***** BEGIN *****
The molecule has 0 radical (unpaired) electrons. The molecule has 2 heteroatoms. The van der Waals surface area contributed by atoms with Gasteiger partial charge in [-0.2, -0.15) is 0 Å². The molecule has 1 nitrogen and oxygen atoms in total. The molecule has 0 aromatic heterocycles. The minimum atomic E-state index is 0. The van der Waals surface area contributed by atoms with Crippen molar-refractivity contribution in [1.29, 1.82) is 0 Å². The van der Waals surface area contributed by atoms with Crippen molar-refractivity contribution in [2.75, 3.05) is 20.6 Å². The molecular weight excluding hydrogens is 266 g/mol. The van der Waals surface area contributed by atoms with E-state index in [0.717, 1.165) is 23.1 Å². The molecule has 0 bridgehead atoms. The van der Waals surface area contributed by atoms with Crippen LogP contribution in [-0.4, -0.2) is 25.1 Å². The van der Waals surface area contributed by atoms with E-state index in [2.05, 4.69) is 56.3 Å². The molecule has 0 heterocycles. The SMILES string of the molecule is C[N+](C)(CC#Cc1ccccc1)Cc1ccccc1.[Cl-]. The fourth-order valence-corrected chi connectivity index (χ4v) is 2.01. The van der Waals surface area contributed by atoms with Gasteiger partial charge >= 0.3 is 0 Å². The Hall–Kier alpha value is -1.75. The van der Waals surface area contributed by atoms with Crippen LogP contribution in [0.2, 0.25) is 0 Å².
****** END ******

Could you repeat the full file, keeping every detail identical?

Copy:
The molecule has 0 radical (unpaired) electrons. The molecule has 2 heteroatoms. The van der Waals surface area contributed by atoms with Gasteiger partial charge in [-0.2, -0.15) is 0 Å². The molecule has 1 nitrogen and oxygen atoms in total. The molecule has 0 aromatic heterocycles. The minimum atomic E-state index is 0. The van der Waals surface area contributed by atoms with Crippen molar-refractivity contribution in [1.29, 1.82) is 0 Å². The van der Waals surface area contributed by atoms with Crippen molar-refractivity contribution in [2.75, 3.05) is 20.6 Å². The molecular weight excluding hydrogens is 266 g/mol. The van der Waals surface area contributed by atoms with E-state index in [0.717, 1.165) is 23.1 Å². The molecule has 0 bridgehead atoms. The van der Waals surface area contributed by atoms with Crippen LogP contribution in [-0.4, -0.2) is 25.1 Å². The van der Waals surface area contributed by atoms with E-state index in [2.05, 4.69) is 56.3 Å². The molecule has 0 heterocycles. The SMILES string of the molecule is C[N+](C)(CC#Cc1ccccc1)Cc1ccccc1.[Cl-]. The fourth-order valence-corrected chi connectivity index (χ4v) is 2.01. The van der Waals surface area contributed by atoms with Gasteiger partial charge >= 0.3 is 0 Å². The Hall–Kier alpha value is -1.75. The van der Waals surface area contributed by atoms with Crippen LogP contribution in [0.2, 0.25) is 0 Å².